updated 04:45 pm EDT, Tue June 21, 2011
RBC reckons iCloud, iMessage likely to be popular
A new study by RBC analyst Mike Abramsky suggested Apple could get rapid adoption of the core services it rolled out with iOS 5. A full 76 percent of the 1,500 iPhone owners asked were either somewhat or very likely to use iCloud. Its value as online storage was likely to partly nullify one of Android's advantages and improve the "loyalty and stickiness" of iPhone users that might have otherwise jumped ship.
About 73 percent were also likely to use iMessage. The service is a rough parallel to BlackBerry Messenger and, like RIM's service, is expected to give users an incentive to find fellow device owners.
Of the new services, however, far fewer were likely to pay for an iTunes Match subscription, Abramsky found out. Only 30 percent were likely to pay the $25 yearly fee to get always-up access to their music collections. The cost of the service was the likely the only obstacle.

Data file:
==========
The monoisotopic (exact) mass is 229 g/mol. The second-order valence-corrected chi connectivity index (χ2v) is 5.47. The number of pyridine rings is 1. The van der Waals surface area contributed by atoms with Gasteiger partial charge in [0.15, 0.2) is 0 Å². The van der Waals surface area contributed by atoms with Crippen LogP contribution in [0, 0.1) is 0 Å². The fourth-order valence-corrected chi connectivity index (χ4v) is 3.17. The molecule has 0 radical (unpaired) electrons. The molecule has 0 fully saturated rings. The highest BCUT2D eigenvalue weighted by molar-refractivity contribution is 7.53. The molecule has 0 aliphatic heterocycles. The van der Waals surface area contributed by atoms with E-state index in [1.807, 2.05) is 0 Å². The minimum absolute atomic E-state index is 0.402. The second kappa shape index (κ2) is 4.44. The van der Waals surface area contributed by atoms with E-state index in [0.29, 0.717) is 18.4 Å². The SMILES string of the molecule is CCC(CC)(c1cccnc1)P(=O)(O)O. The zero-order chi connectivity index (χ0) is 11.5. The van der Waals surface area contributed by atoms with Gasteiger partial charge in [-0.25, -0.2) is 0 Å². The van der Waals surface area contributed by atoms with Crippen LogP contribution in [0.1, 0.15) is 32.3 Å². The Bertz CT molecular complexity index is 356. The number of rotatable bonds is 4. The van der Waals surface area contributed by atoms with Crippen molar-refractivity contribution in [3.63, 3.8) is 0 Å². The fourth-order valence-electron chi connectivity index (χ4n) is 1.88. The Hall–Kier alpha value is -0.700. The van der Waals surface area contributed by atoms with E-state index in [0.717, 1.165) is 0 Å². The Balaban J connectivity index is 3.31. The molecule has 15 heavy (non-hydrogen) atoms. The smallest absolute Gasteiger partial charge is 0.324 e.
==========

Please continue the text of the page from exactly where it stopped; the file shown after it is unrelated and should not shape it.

Extrapolating from his results, the analyst predicted that Apple could have as many as 150 million of its 200 million iOS users running iCloud, 146 million using iMessage, and 60 million on iTunes Match. The scope would make it nearly as large as Gmail's 200 million and come within half of the share of both Twitter and Yahoo, which each have 300 million. Actual use might be less since other countries may not see as much adoption as the US.